Last week, Julia introduced Team LIFE’s 2022 stewardship education plan, with its theme, Rooted in Our Neighborhood, Branching Out in Love. This week we focus on L, for labor. One definition of stewardship is “everything we do with everything we have” – in other words, everything we do with our time, our gifts and our resources, including our work.
Psalm 119 refers to the seven times a day that faithful Jews offered praise to God, and those in monastic communities often speak of their work as prayer, intentionally weaving work and spirituality.
Winston Churchill famously observed: We make a living by what we get. We make a life by what we give.
Making a living is important, and there are justice issues around compensation. What does it say when the federal minimum wage has been stuck at $7.25 since 2009, for example? But we also know the joy of being part of making something big happen through our individual contributions of labor, time and resources.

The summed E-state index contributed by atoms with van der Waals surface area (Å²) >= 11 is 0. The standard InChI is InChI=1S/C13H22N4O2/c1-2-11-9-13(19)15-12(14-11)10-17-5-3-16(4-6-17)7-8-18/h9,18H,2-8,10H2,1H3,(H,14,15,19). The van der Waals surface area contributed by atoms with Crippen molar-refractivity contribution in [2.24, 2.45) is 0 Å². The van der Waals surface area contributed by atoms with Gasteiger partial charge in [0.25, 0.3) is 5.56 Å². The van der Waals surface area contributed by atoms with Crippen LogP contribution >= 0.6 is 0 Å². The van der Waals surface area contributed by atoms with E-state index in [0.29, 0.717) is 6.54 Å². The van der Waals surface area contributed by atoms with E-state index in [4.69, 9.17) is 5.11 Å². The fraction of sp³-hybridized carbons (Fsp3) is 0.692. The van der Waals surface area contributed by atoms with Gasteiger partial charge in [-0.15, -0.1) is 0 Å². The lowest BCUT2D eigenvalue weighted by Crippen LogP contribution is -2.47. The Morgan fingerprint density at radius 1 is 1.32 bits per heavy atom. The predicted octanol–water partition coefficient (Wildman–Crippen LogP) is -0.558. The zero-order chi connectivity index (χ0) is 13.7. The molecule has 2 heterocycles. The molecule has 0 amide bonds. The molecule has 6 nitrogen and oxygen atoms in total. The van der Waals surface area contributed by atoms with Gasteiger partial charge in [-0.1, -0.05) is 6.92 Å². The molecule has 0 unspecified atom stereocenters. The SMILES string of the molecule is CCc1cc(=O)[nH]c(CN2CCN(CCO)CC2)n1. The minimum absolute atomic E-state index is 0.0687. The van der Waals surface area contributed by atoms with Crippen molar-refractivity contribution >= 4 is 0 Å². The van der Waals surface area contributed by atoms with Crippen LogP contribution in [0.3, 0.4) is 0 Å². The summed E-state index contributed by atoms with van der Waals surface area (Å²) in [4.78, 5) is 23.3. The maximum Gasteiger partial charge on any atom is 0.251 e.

Work has come a long way from Genesis 3, where it is cited as one of the fringe benefits of failing the Garden of Eden test. Then there is the New Testament passage that the Puritans took note of: “If a man will not work, he shall not eat.” Two millennia later, that verse’s sentiment continues to influence welfare policy.
During World War II, Dorothy Sayers wrote an essay, Why Work?, in which she asserted that, “It is the business of the Church to recognize that the secular vocation, as such, is sacred.” In Sayers’ view, work should be the full expression of a worker’s faculties – the thing in which one finds spiritual, mental and bodily satisfaction, and the medium in which one offers oneself to God.
I will be playing hooky this weekend, celebrating my 70th and my daughter Claire’s 33rd birthdays in Los Angeles with my siblings. Please welcome Scott Dolph, who will preside at 9:00 and 11:00, and Leslie Sackett, who will be preaching this week.